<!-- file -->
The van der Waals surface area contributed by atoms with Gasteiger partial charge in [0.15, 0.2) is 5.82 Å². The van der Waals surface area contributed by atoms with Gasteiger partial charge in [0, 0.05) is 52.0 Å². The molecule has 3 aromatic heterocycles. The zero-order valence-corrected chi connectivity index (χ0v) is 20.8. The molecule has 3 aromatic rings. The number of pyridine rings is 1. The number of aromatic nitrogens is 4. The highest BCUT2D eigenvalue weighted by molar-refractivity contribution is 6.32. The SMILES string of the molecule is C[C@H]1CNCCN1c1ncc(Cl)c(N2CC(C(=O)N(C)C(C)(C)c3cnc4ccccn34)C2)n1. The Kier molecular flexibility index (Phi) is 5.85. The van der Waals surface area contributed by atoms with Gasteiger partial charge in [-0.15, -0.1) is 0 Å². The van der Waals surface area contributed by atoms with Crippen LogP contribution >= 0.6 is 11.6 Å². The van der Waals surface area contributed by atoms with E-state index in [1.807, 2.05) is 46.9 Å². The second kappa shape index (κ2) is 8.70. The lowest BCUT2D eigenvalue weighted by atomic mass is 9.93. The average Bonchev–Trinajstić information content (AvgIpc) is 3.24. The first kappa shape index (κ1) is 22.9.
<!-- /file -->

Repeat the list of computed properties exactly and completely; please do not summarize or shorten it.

The van der Waals surface area contributed by atoms with Gasteiger partial charge in [0.15, 0.2) is 5.82 Å². The van der Waals surface area contributed by atoms with Gasteiger partial charge in [0, 0.05) is 52.0 Å². The molecule has 3 aromatic heterocycles. The zero-order valence-corrected chi connectivity index (χ0v) is 20.8. The molecule has 3 aromatic rings. The number of pyridine rings is 1. The number of aromatic nitrogens is 4. The highest BCUT2D eigenvalue weighted by molar-refractivity contribution is 6.32. The SMILES string of the molecule is C[C@H]1CNCCN1c1ncc(Cl)c(N2CC(C(=O)N(C)C(C)(C)c3cnc4ccccn34)C2)n1. The Kier molecular flexibility index (Phi) is 5.85. The van der Waals surface area contributed by atoms with Gasteiger partial charge in [-0.15, -0.1) is 0 Å². The van der Waals surface area contributed by atoms with Crippen LogP contribution >= 0.6 is 11.6 Å². The van der Waals surface area contributed by atoms with E-state index in [1.807, 2.05) is 46.9 Å². The second kappa shape index (κ2) is 8.70. The lowest BCUT2D eigenvalue weighted by atomic mass is 9.93. The average Bonchev–Trinajstić information content (AvgIpc) is 3.24. The first kappa shape index (κ1) is 22.9.